Did the title get your attention? Ms. Dixie and I smiled for the cameras at the 2007 Tennessee Arts Commission’s Governor’s Award in the Arts reception held in Nashville at the beautiful Schermerhorn Symphony Center. The West Tennessee town of Huntingdon was receiving an award for creating the Dixie Carter Performing Arts and Academic Enrichment Center (“The Dixie,” home of the Hal Holbrook Theater).
Did you know that the first season of Designing Women has just (finally!) been released on DVD? Season 2 is coming soon. Could anyone who watched the show ever forget Dixie Carter as Julia Sugarbaker delivering her signature line, ending with “… the night the lights went out in Geor-JUH!”? Anyway, she’s absolutely lovely, charming, and gracious in person.
My friend Judy and I posed next to one of the over-the-top, and undoubtedly NOT inexpensive, floral displays used that evening. Judy and Ms. Dixie were school chums at Huntingdon High School and have remained friends through the years.
There is a point to all this – an affordable way to create colorful, festive, and dramatic flower arrangements for a reception, an entry hall table, or a dining room sideboard. I’ve done this several times using clear glass vases I purchased when they were 50% off at Hobby Lobby. The 30” vases in various shapes were on sale in the $15 to $20 range. They’re also great for tall arrangements of gladiolus, forsythia, etc.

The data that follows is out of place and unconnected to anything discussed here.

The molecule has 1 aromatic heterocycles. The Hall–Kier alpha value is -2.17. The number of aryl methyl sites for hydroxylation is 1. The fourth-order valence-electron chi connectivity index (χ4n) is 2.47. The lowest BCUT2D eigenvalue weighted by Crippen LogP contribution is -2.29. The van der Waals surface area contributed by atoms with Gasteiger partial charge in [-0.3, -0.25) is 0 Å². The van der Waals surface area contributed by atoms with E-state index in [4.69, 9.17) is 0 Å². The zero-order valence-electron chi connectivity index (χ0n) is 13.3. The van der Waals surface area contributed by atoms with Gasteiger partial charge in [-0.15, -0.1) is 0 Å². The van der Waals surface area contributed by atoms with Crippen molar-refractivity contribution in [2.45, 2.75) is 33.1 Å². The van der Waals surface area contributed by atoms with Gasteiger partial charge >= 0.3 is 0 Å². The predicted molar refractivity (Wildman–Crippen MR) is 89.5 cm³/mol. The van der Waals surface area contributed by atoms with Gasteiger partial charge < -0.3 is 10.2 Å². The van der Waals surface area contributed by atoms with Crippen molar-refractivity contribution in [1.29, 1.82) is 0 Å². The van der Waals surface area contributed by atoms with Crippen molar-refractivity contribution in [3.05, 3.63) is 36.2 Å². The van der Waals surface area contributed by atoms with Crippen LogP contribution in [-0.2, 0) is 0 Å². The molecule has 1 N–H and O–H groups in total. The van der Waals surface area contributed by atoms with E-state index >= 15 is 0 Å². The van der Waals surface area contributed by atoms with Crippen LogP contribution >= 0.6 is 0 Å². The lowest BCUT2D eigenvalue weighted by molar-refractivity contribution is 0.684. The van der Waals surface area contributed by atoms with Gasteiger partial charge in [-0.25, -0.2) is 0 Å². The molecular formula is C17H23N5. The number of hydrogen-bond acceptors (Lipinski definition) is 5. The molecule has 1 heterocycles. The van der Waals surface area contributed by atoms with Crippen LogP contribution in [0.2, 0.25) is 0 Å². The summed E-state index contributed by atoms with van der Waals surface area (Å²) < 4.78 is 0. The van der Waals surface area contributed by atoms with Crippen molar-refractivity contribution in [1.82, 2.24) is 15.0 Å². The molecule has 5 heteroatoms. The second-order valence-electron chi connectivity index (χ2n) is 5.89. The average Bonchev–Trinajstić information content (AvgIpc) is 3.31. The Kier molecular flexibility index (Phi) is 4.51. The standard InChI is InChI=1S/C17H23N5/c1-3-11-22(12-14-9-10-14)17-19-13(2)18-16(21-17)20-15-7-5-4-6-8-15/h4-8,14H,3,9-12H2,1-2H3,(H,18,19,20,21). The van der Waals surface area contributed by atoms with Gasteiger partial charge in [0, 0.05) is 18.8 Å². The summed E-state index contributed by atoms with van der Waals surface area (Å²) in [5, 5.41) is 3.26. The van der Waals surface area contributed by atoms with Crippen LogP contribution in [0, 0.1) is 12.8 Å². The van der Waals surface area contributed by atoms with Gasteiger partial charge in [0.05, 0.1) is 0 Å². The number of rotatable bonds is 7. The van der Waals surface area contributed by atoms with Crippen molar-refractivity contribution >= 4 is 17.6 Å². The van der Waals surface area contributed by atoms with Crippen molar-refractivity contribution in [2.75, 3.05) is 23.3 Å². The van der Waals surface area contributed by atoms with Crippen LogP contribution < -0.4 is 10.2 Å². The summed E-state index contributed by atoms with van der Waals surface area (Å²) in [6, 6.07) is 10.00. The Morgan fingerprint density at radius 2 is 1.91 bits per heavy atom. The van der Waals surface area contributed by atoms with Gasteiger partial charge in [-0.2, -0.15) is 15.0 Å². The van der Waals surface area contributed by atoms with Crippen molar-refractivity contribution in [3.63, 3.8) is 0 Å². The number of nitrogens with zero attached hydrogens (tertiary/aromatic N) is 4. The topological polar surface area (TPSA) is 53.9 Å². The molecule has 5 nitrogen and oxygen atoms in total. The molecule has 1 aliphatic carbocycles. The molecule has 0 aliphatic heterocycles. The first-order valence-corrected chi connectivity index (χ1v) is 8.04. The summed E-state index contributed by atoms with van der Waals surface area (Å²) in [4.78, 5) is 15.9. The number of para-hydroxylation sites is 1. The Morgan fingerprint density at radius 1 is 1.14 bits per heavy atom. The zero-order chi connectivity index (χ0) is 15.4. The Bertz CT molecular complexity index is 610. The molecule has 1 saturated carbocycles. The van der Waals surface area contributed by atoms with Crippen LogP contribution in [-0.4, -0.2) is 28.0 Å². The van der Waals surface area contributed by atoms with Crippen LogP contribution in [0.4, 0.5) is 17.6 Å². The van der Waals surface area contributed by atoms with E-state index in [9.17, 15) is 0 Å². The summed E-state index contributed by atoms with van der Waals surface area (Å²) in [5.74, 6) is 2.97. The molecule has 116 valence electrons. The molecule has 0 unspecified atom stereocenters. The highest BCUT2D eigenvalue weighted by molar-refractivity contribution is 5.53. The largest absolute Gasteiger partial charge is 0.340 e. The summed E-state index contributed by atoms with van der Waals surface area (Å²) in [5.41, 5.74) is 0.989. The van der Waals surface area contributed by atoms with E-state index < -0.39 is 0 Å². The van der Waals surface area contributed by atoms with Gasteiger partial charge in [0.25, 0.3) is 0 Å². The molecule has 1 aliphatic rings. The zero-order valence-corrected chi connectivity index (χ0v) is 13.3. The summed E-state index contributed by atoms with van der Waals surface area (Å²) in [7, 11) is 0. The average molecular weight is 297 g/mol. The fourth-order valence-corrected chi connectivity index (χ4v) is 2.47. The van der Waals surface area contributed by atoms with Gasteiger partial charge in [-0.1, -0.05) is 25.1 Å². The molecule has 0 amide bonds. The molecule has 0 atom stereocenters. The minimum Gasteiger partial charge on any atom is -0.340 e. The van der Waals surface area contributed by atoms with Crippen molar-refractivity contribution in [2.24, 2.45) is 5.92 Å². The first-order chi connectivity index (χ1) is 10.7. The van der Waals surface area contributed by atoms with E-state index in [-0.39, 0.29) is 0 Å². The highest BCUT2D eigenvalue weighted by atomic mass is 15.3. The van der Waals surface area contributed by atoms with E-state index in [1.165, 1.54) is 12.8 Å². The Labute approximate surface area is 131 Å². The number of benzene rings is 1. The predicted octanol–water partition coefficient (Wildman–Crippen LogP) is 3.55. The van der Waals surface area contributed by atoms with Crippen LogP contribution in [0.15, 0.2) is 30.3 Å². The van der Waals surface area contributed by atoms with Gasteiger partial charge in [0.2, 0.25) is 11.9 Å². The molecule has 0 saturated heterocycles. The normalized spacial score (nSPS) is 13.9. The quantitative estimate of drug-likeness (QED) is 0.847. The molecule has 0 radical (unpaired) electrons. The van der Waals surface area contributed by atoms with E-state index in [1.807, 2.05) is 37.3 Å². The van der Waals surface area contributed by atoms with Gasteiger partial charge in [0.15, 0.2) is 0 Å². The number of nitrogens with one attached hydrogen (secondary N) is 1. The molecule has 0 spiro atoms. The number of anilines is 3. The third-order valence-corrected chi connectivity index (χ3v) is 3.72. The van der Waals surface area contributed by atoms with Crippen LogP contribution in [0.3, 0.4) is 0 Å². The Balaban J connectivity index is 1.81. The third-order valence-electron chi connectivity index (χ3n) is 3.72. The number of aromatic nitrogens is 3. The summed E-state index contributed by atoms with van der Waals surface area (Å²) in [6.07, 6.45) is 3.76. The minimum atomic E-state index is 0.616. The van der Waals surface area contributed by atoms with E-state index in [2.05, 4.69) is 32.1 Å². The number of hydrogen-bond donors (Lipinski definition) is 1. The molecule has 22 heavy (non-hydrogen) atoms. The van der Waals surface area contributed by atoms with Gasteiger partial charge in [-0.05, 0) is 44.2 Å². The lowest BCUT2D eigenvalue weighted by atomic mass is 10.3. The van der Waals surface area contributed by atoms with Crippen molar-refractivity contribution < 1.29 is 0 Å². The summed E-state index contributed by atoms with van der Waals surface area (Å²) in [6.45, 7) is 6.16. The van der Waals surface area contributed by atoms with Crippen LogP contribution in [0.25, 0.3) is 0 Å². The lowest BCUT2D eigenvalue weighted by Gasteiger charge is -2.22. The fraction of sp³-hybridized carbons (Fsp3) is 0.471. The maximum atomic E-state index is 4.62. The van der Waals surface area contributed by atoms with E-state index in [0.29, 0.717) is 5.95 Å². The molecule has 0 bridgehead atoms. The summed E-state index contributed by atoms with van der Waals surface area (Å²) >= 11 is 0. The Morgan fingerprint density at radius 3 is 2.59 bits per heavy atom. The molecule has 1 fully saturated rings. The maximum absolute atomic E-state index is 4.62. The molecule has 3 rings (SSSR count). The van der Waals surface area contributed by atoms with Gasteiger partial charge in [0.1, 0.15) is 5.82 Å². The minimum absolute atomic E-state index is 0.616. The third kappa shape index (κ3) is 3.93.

This look starts with partially filling the vases with water tinted with food coloring (in whatever shade suits your fancy). I used round black take-out containers to hold two blocks of floral foam (oasis) that I’d cut into rounded shapes and soaked in water. You could use whatever kind of plate or shallow bowl you think will be least visually obtrusive.
Next, cut the stems really short and cover the oasis with blooms. I used daffodils from the garden (the price was right, and they’re so cheerful and fresh-looking). The picture was taken on Day 2, when the arrangements were to have been used for a second event. I learned quickly that daffodils don’t hold up as well as some other types of flowers. I made an emergency trip to the supermarket for a mixed bouquet of yellow and white flowers to fill in where many of the daffodils had drooped.
I’ve done this technique since then using mums, carnations, and gerber daisies. They hold up MUCH better and are still relatively inexpensive.
The “sticks” at the top add height and drama. You could also use corkscrew willow or branches of Spring trees when they’re in bloom. I recycled some of the ones in the photo by spray painting them gold to use atop my Christmas tree.
I hope you’ll comment and tell me about famous friends, flower arranging triumphs … or near-disasters, or even which episode of Designing Women is your all-time favorite!